While I cannot speak to running Windows or Visual Studio in a VM on a Mac in Fusion, I can speak to the part about iPhone development (which requires Xcode and Mac OS X) in a Parallels VM.
I do iOS development with Xcode running in a Parallels (9, 10, and 11) virtual machine on a MacBook Pro Retina with terabyte flash drive.
Generally this works very well. The biggest plus having all my work-related stuff in one single environment. Specifically, Apple stores security keys in the Keychain. Trying to extract that from a real Mac and re-install on another is a mystery and a pain. With a VM, I make occasional manual backups locally and/or to an external drive. Getting a new Mac, or switching to another Mac just means one big file copy, then I'm up and running.
I even use the Notes app and Reminders app within that VM for my development work. I do not activate iCloud within that VM, so it just stays local to the VM.
With Mountain Lion running as the Guest OS in the virtual machine worked so well that I found myself getting confused about when I was in the real Mac and when I was in the virtual Mac. In the VM, I had to switch my Dock to the right-side of the screen to differentiate from the real Mac’s left-side Dock.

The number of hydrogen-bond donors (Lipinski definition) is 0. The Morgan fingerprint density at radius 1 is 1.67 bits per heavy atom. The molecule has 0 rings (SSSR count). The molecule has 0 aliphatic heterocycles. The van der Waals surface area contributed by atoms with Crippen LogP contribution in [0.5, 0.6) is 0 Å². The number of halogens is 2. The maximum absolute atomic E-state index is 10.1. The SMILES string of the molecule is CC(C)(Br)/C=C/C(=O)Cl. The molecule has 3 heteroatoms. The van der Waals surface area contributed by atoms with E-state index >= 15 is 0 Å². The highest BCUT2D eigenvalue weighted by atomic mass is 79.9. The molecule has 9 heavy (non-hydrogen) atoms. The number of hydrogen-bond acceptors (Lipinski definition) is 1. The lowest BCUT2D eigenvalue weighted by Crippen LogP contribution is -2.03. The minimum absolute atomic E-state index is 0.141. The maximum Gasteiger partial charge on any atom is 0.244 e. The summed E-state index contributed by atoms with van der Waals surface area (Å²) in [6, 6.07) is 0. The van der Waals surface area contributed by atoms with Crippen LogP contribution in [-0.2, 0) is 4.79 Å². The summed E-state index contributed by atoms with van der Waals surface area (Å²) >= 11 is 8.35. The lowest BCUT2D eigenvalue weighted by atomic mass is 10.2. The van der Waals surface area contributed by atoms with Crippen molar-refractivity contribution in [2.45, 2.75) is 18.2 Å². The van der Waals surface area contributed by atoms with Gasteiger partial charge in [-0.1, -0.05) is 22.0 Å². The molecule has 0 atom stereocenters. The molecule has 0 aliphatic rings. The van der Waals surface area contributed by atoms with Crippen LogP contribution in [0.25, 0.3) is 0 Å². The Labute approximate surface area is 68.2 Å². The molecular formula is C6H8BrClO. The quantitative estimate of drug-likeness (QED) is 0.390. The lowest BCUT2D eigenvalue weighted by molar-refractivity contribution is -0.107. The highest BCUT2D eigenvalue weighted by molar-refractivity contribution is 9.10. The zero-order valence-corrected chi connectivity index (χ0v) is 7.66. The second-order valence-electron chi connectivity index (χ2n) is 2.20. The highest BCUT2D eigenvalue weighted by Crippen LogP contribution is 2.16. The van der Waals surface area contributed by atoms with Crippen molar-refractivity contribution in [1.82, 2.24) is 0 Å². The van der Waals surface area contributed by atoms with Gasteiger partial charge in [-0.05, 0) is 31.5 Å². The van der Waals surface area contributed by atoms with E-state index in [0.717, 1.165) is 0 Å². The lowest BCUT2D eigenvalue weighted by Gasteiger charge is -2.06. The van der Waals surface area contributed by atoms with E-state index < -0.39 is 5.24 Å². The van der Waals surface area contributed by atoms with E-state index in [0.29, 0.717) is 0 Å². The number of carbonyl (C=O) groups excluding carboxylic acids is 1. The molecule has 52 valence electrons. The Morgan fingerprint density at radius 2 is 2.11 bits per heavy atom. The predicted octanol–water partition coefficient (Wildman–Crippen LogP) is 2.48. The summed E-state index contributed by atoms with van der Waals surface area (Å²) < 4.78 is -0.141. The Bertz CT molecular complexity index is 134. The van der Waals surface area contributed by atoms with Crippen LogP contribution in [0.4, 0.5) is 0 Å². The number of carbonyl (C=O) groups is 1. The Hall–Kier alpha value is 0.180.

I am sure there is some performance penalty when running in the VM, but it went unnoticeable to me. I imagine the speedy flash drive saves so much time that it more than makes up for any overhead of running the VM. Overall, this is the fastest development environment I have ever used. With Mountain Lion, that is… read on.
CAVEAT: Mavericks, Yosemite, and El Capitan run noticeably slower as a guest VM. I have confirmed that in the latest and prior versions of both Parallels and Fusion, neither product makes graphics hardware acceleration available to Mac OS X as a guest OS. They do for Windows as a Guest OS, but not for Mac OS X (ironically).
So everything graphical runs slower. Menus drop down slower, and as you drag your mouse pointer through the menus items, they highlight and draw more slowly. Moving windows is not quite immediate. Animations can be herky-jerky. Scrolling is kind of hyper-active, a series of small visual updates rather than smooth. All-in-all, it is not a show-stopper for me, at least not yet. (I've only recently updated the VM from Mountain Lion.)
Why was Lion and Mountain Lion so performant visually while the later Mac OSes are slow? From what I learned in a brief tech note and email from Parallels company, Apple provided a shim with Lion/Mountain Lion. They had some library that helped to substitute for the lack of graphics hardware acceleration. This library is no longer available with the place-named OS X versions, only with the feline-named OS X versions.